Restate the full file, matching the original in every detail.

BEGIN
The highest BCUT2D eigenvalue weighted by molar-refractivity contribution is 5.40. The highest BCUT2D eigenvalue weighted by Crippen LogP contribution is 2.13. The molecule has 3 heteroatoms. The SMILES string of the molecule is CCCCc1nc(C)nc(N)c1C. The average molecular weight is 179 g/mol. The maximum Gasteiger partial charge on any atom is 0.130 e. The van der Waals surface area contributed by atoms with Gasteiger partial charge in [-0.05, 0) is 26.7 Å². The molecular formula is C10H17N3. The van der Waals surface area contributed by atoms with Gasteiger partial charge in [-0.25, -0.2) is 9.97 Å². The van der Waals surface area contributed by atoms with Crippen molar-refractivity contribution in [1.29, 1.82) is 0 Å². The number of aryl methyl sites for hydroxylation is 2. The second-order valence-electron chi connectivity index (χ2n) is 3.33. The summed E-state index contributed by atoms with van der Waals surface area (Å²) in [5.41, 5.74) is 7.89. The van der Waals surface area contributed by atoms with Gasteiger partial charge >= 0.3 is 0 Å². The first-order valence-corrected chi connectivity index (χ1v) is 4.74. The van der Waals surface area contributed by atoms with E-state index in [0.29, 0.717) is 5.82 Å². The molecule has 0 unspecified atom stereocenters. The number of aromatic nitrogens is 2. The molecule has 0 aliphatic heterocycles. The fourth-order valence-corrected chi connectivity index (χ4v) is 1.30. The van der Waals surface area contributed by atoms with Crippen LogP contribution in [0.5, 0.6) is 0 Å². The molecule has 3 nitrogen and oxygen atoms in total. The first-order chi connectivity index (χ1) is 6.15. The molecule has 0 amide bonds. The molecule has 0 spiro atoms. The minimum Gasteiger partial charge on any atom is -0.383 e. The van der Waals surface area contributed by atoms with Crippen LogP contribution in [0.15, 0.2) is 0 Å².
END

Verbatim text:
The highest BCUT2D eigenvalue weighted by molar-refractivity contribution is 5.40. The highest BCUT2D eigenvalue weighted by Crippen LogP contribution is 2.13. The molecule has 3 heteroatoms. The SMILES string of the molecule is CCCCc1nc(C)nc(N)c1C. The average molecular weight is 179 g/mol. The maximum Gasteiger partial charge on any atom is 0.130 e. The van der Waals surface area contributed by atoms with Gasteiger partial charge in [-0.05, 0) is 26.7 Å². The molecular formula is C10H17N3. The van der Waals surface area contributed by atoms with Gasteiger partial charge in [-0.25, -0.2) is 9.97 Å². The van der Waals surface area contributed by atoms with Crippen molar-refractivity contribution in [1.29, 1.82) is 0 Å². The number of aryl methyl sites for hydroxylation is 2. The second-order valence-electron chi connectivity index (χ2n) is 3.33. The summed E-state index contributed by atoms with van der Waals surface area (Å²) in [5.41, 5.74) is 7.89. The van der Waals surface area contributed by atoms with Gasteiger partial charge >= 0.3 is 0 Å². The first-order valence-corrected chi connectivity index (χ1v) is 4.74. The van der Waals surface area contributed by atoms with E-state index in [0.29, 0.717) is 5.82 Å². The molecule has 0 unspecified atom stereocenters. The number of aromatic nitrogens is 2. The molecule has 0 aliphatic heterocycles. The fourth-order valence-corrected chi connectivity index (χ4v) is 1.30. The van der Waals surface area contributed by atoms with Crippen LogP contribution in [0.5, 0.6) is 0 Å². The molecule has 3 nitrogen and oxygen atoms in total. The first-order chi connectivity index (χ1) is 6.15. The molecule has 0 amide bonds. The molecule has 0 spiro atoms. The minimum Gasteiger partial charge on any atom is -0.383 e. The van der Waals surface area contributed by atoms with Crippen LogP contribution in [0.15, 0.2) is 0 Å².